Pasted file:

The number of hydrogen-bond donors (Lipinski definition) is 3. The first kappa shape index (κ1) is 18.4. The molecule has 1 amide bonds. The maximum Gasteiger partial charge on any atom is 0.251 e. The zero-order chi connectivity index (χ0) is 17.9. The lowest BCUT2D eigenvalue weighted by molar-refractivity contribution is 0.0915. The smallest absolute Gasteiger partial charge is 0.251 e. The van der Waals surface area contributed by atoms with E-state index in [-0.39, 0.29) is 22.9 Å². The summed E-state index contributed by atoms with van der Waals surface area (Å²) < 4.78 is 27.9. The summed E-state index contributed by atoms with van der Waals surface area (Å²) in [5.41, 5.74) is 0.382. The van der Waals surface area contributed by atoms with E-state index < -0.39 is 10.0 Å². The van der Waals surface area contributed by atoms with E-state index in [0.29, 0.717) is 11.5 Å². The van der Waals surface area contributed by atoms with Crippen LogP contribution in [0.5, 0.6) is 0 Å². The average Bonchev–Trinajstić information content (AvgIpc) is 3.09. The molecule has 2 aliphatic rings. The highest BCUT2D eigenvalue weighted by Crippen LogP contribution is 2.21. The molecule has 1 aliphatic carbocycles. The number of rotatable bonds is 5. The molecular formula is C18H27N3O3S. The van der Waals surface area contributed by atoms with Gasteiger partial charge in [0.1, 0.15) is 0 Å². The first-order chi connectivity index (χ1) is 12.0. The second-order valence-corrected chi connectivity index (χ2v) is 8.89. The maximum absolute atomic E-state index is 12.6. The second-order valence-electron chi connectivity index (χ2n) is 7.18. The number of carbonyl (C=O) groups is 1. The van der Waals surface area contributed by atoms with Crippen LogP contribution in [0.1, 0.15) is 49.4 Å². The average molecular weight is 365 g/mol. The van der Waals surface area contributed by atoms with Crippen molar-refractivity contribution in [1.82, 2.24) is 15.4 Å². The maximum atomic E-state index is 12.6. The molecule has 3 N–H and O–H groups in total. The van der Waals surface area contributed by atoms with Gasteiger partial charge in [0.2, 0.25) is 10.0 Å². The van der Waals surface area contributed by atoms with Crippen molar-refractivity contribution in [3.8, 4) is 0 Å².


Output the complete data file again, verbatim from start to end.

The number of hydrogen-bond donors (Lipinski definition) is 3. The first kappa shape index (κ1) is 18.4. The molecule has 1 amide bonds. The maximum Gasteiger partial charge on any atom is 0.251 e. The zero-order chi connectivity index (χ0) is 17.9. The lowest BCUT2D eigenvalue weighted by molar-refractivity contribution is 0.0915. The smallest absolute Gasteiger partial charge is 0.251 e. The van der Waals surface area contributed by atoms with E-state index in [-0.39, 0.29) is 22.9 Å². The summed E-state index contributed by atoms with van der Waals surface area (Å²) < 4.78 is 27.9. The summed E-state index contributed by atoms with van der Waals surface area (Å²) in [5.41, 5.74) is 0.382. The van der Waals surface area contributed by atoms with E-state index < -0.39 is 10.0 Å². The van der Waals surface area contributed by atoms with E-state index in [0.29, 0.717) is 11.5 Å². The van der Waals surface area contributed by atoms with Crippen LogP contribution in [0.5, 0.6) is 0 Å². The average Bonchev–Trinajstić information content (AvgIpc) is 3.09. The molecule has 2 aliphatic rings. The highest BCUT2D eigenvalue weighted by Crippen LogP contribution is 2.21. The molecule has 1 aliphatic carbocycles. The number of rotatable bonds is 5. The molecular formula is C18H27N3O3S. The van der Waals surface area contributed by atoms with Gasteiger partial charge in [0.1, 0.15) is 0 Å². The first-order chi connectivity index (χ1) is 12.0. The second-order valence-corrected chi connectivity index (χ2v) is 8.89. The maximum absolute atomic E-state index is 12.6. The second-order valence-electron chi connectivity index (χ2n) is 7.18. The number of carbonyl (C=O) groups is 1. The van der Waals surface area contributed by atoms with Crippen LogP contribution in [0.1, 0.15) is 49.4 Å². The average molecular weight is 365 g/mol. The van der Waals surface area contributed by atoms with Crippen molar-refractivity contribution in [1.82, 2.24) is 15.4 Å². The maximum atomic E-state index is 12.6. The molecule has 3 N–H and O–H groups in total. The van der Waals surface area contributed by atoms with Gasteiger partial charge in [0.2, 0.25) is 10.0 Å². The van der Waals surface area contributed by atoms with Crippen molar-refractivity contribution in [3.8, 4) is 0 Å².